F1 22 how to do race start

This year’s Formula 1 driving ace is out, but if you’re struggling then you might need the pointers in our F1 22 how to do race start guide. We’ll talk you through the main button controls you need to press to do the start in general, as well as giving you some tips on set off, getting to the first corner in good shape and setup variation.

F1 22 how to do race start

Once you get the hang of things, it’s far from the toughest element of F1 22 and then you can focus on landing the corners and pulling off the overtakes to climb up the field. Getting the race start won’t necessarily mean that you podium more often, but it will give you a strong footing to build on the aspects of the racing game.

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The opening sections of the guide will be directed at the general points for beginner and intermediate drivers. If, however, you’re a no assists racer looking for a little extra off the starting grid, the final section will cover some of the things to consider.

What you need to do to start a race

Whether you’ve gone through quali and been awarded your position or you’ve just jumped straight into an F1 22 solo Grand Prix, you’ll find yourself on the starting grid. However, it’s not just a case of pressing the accelerator as soon as the lights go out, because you need to build up revs to be able to get a stall free start.

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To be able to do this, you need to hold down the clutch, and the button you need to press for this will be displayed on the screen. You can go into the controller/wheel settings to change this at any time, to bind it to whatever button works for you, but for PlayStation consoles it’s X as standard and for Xbox controllers its A.

With the clutch pressed down, you can then start to build up revs by gradually pressing the accelerator. What you’re aiming for is a good amount of throttle without it topping out (when all of the lights on your dash display are maxed out and you car is revving like crazy).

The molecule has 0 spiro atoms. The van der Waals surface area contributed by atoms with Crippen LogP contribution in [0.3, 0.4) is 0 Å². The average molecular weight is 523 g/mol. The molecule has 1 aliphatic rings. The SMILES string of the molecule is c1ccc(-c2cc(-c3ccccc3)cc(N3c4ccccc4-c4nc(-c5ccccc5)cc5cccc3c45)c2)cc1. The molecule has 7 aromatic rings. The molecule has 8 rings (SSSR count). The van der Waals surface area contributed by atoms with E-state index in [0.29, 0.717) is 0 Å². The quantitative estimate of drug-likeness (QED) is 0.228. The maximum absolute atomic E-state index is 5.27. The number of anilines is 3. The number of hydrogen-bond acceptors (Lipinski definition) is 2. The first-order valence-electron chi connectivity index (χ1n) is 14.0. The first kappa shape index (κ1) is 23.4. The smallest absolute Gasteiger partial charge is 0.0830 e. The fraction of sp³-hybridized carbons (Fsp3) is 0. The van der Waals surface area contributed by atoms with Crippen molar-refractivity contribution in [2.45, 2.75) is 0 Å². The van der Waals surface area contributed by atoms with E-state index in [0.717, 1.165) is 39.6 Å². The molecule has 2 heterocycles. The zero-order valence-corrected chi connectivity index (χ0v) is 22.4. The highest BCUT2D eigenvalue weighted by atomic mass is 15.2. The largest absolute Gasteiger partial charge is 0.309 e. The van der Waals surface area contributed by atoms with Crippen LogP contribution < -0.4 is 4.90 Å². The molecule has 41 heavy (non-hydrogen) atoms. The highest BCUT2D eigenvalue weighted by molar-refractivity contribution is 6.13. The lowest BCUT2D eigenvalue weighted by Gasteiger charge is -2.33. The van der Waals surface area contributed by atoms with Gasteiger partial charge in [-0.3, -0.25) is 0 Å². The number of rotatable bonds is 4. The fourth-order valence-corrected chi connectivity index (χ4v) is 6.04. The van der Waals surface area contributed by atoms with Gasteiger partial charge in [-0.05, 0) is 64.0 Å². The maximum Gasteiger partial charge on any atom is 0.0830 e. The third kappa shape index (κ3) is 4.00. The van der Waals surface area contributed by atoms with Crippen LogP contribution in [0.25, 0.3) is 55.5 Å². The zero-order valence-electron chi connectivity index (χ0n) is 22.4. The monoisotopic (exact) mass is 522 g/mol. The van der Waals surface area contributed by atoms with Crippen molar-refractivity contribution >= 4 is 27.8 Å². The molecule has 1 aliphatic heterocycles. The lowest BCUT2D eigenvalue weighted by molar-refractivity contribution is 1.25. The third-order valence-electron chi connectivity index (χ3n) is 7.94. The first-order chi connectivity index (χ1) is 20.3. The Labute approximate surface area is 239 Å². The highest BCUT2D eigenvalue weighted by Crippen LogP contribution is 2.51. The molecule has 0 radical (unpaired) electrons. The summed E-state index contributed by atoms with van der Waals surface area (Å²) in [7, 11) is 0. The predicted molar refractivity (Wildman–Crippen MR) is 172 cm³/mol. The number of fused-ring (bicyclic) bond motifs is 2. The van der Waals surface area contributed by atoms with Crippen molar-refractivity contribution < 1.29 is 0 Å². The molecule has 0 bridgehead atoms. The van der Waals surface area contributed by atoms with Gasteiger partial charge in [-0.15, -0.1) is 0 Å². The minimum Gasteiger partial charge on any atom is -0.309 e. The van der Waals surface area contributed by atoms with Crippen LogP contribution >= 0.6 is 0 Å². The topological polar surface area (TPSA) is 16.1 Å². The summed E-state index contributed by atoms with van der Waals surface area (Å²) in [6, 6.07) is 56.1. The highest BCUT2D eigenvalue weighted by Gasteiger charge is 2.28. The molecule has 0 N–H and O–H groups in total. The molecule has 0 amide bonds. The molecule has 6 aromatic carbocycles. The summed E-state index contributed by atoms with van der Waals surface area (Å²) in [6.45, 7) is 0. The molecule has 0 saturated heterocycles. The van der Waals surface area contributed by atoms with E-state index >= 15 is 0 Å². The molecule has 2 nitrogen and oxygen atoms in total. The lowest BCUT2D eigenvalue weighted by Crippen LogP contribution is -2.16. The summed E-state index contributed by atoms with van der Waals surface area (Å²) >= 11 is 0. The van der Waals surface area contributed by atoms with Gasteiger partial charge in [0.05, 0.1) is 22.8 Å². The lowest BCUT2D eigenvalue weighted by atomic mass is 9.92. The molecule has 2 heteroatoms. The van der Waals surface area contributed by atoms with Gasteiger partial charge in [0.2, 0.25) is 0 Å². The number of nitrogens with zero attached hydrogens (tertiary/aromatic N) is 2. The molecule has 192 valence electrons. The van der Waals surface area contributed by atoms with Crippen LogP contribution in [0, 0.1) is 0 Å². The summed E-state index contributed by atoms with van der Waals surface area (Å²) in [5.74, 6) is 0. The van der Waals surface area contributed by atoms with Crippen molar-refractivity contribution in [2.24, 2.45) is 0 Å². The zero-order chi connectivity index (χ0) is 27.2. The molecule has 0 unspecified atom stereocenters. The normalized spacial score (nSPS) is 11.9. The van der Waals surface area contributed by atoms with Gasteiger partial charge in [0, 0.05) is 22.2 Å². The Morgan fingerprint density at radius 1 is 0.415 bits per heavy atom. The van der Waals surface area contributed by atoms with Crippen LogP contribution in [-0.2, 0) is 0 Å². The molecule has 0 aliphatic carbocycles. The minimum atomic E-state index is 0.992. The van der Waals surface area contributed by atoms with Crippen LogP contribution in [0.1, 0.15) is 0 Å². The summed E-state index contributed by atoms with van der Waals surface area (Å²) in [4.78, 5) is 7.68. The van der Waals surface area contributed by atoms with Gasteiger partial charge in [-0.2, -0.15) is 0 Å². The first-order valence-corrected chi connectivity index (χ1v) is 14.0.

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Again, you can change the accelerator button in the settings, but for PlayStation it’s R2 and for Xbox its RT. If you’ve got a wheel and pedal setup then it’s obviously the accelerator pedal on the right.

Keep it at this level with the clutch held down to stop you from taking off and watch for the lights to go out, which is your cue to go. The best light to watch it the very last one on the right, which gives you a good focal point.

As soon as the lights go out, you want to to stop holding down the clutch button and you’re free to start racing. Like we mentioned above, if you’re playing with assists off then there are a number of subtle and not so subtle nuances to take into account, but for everyone else that should tell you how to do a race start.

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Getting to the first corner after the race starts

If you’re playing with assists on then getting to the first corner is a whole lot easier, so for the most part it’s all about consistent acceleration and getting your nose where you need it to be. Try to keep a consistent line that only veers gradually in the direction that you’re aiming for if you want to move over.

The worst thing that you can do is weave too quickly and cause a crash that will end you Grand Prix. The good thing is that you can practice this over and over again by simply restarting the session from the Pause Menu, giving you a chance to iron out the kinks in your approach.

If you’re on the outside of the track for the first corner of the race after the start then you might want to try to gradually move over to the inside line if there’s room. This is a slightly risky strategy, but if you’re careful then it can be done.